We have learned how to extend life, and are learning how to further extend it. We are learning about the building blocks of life, how to use and manipulate them. We are already talking about terraforming other worlds. Is it possible that some day -- in the distant future -- we could learn how to create worlds, live indefinitely, or even create self-sustaining and intelligent life?
Now, is it reasonable to consider ourselves alone in the universe? If time and space are infinite, don't statistics indicate that it is improbable that our world is the first and only to sustain intelligent life? I take the position that there have been many worlds like ours, and that there are many worlds like ours in the universe. We are not alone. God is out there.
God is not so different from us, just more advanced -- much more advanced. God is a person who has advanced so much that he knows infinitely more than we do. He has knowledge and power (or abilities) that surpass our comprehension. He can create worlds, create life, and even live forever. God is an advanced -- even perfected -- man.
I have six children. I love them and want them to be successful. I want them to learn and grow. I hope that someday, they will become self-sufficient and contribute to society. I would be proud if they learned how to do everything I can do -- and improved upon it.
Sometimes, teaching my children means letting them struggle or even fail. It can be hard to watch, but I know they will learn how to get back up, dust themselves off, and learn from their experiences. They will learn to overcome adversity and they will be stronger because of it.
God created us. He is our father. He loves us and wants us to learn what he knows and have what he has. God knows how we can become like him -- he has a plan for us. We call this plan "The Plan of Salvation", which employs the Gospel of Jesus Christ. The plan includes a mortal life in which we are to live in a time-bounded and imperfect existence - separated from his presence. While this plan gives us all the opportunity to be like him, it is designed to allow us to choose for ourselves.
Sometimes God allows us to struggle and even fail. I'm sure it's not easy for him to stand aside and let us choose for ourselves -- especially when we hurt ourselves or even hurt others -- but he knows that we need to choose and learn for ourselves. In addition, these experiences enable us to grow further than we otherwise would have grown -- like a child going away to college.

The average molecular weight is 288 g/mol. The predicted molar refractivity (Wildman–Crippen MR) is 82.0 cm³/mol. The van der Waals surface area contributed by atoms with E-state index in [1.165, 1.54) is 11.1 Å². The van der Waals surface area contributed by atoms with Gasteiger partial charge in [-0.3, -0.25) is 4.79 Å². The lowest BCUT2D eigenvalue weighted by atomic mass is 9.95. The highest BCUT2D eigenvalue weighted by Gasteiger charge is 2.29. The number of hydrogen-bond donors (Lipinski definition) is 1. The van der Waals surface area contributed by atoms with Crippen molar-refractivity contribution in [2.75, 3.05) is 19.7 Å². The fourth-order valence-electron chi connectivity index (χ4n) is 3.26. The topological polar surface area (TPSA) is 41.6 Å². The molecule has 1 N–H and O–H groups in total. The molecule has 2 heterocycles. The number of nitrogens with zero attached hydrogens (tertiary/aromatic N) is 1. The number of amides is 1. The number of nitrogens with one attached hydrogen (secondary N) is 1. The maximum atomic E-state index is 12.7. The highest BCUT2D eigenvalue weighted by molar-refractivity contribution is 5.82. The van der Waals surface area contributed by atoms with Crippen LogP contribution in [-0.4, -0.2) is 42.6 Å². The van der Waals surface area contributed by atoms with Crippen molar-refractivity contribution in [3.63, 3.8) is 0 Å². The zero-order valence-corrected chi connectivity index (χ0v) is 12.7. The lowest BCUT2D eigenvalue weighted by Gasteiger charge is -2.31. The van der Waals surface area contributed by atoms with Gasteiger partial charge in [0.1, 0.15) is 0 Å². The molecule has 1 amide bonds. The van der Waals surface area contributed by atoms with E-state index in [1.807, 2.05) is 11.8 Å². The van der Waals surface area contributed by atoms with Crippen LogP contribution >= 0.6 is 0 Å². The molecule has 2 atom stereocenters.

God is not mysterious. God is our father. He is advanced, and wants us to know what he knows and have what he has. In order for us to become like God, we need to pass through this experience of life. We must learn to make decisions on our own. We must learn how to use our "sixth sense" of the spirit. We must follow the tested and proven pattern to become advanced like he is.
What About Science?
I am a fan of science. Although I am not a scientist of any kind, I enjoy and am fascinated by science. I am excited by the advances of technology and the discoveries made by brilliant people. I love learning about scientific research, theories, and models. With each new discovery we learn more about ourselves and our universe.
I do not consider science to be in conflict with God, scripture, or gospel teachings. Differences, I believe, can be attributed to lack of information or knowledge. I don't have a problem with dinosaurs, neanderthals, or the big bang theory. Science is the process we use to put together the puzzle of the universe. Right now, that puzzle is scattered, but coming together day by day. As science progresses, we will have a better view of the whole picture. Some pieces of the puzzle will be reshaped, some thrown out, and new ones introduced. Ultimately, through unbiased scientific advance and divine revelation, the mysteries of the universe will be uncovered and everyone will know how all of the pieces fit together. In the mean time, I continue to accept science while I exercise faith in God and live the gospel.
A Concession and a Choice
I think most people would admit that the existence of God cannot be scientifically proven -- I would add that it cannot be disproven either. To prove that God does not exist, one would have to visit every corner of the universe (or all universes), be aware of every level of existence, and know every possibility. Ironically, to take the position that there is no God is to assume omniscience.
But not being able to prove that God exists doesn't mean we have to believe in God. It is ultimately a choice. You can choose to live a life that follows a belief in God, or you can choose not to. If there is no God, then to live a "good" life, following God may not matter in the end, but it will likely ensure a healthy, productive, and happy life that may influence others for good. On the other hand, if there is a God, choosing to live a life in harmony with what is "right" has added benefits -- like salvation. So believing in God is a win-win.
A Testimony of God
I know that God is real. The very idea of God makes sense. God is our father.
If you have any doubt of the existence of God, take a look around you. Look at the complexity and harmony of nature. The miracle of life and the order of the universe confirm the existence of a great designer and governor. The opposing concepts of right and wrong, good and evil, reveal the internal compasses that are our spirits.
I came to know that God exists, countless others have found God, and you can too. If you sincerely seek God, you will find him -- perhaps not in the time or way you expect, but you will find him.
I hope that at the very least, this letter has helped you to understand the basis for my beliefs. If anything I have said has caused you to think about God in a different way, I hope it will lead you to reconsider the existence and nature of God.
I wish you the very best in life.